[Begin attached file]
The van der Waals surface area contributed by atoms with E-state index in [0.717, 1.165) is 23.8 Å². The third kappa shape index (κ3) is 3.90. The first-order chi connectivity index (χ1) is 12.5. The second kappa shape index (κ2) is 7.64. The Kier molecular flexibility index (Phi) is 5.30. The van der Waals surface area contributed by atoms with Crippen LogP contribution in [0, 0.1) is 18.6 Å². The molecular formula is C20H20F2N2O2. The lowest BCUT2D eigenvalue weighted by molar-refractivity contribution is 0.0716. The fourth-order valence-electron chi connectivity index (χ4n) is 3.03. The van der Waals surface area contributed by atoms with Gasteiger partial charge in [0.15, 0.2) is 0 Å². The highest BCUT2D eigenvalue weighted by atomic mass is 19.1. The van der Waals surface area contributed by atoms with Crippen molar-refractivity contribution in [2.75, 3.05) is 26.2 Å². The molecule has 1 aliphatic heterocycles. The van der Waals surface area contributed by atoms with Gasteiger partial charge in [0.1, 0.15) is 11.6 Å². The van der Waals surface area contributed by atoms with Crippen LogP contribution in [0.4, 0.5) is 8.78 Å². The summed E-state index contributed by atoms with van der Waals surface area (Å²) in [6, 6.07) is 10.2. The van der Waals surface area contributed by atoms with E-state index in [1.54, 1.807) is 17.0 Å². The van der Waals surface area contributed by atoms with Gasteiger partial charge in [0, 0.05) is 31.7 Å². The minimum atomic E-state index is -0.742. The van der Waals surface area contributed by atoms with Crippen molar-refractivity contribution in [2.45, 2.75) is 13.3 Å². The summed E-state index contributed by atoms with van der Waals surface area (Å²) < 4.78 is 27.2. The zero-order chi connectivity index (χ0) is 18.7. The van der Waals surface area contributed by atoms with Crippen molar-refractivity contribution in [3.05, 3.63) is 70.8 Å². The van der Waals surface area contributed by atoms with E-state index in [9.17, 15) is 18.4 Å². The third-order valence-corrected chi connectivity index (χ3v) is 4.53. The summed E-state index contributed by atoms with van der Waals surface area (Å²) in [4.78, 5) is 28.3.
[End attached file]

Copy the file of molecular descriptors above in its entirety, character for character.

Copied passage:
The van der Waals surface area contributed by atoms with E-state index in [0.717, 1.165) is 23.8 Å². The third kappa shape index (κ3) is 3.90. The first-order chi connectivity index (χ1) is 12.5. The second kappa shape index (κ2) is 7.64. The Kier molecular flexibility index (Phi) is 5.30. The van der Waals surface area contributed by atoms with Crippen LogP contribution in [0, 0.1) is 18.6 Å². The molecular formula is C20H20F2N2O2. The lowest BCUT2D eigenvalue weighted by molar-refractivity contribution is 0.0716. The fourth-order valence-electron chi connectivity index (χ4n) is 3.03. The van der Waals surface area contributed by atoms with Gasteiger partial charge in [0.15, 0.2) is 0 Å². The highest BCUT2D eigenvalue weighted by atomic mass is 19.1. The van der Waals surface area contributed by atoms with Crippen molar-refractivity contribution in [2.75, 3.05) is 26.2 Å². The molecule has 1 aliphatic heterocycles. The van der Waals surface area contributed by atoms with Gasteiger partial charge in [0.1, 0.15) is 11.6 Å². The van der Waals surface area contributed by atoms with Crippen LogP contribution in [0.4, 0.5) is 8.78 Å². The summed E-state index contributed by atoms with van der Waals surface area (Å²) in [6, 6.07) is 10.2. The van der Waals surface area contributed by atoms with E-state index in [1.54, 1.807) is 17.0 Å². The van der Waals surface area contributed by atoms with Gasteiger partial charge in [0, 0.05) is 31.7 Å². The minimum atomic E-state index is -0.742. The van der Waals surface area contributed by atoms with Crippen molar-refractivity contribution in [2.45, 2.75) is 13.3 Å². The summed E-state index contributed by atoms with van der Waals surface area (Å²) < 4.78 is 27.2. The zero-order chi connectivity index (χ0) is 18.7. The van der Waals surface area contributed by atoms with Crippen molar-refractivity contribution in [3.05, 3.63) is 70.8 Å². The van der Waals surface area contributed by atoms with E-state index in [9.17, 15) is 18.4 Å². The third-order valence-corrected chi connectivity index (χ3v) is 4.53. The summed E-state index contributed by atoms with van der Waals surface area (Å²) in [4.78, 5) is 28.3.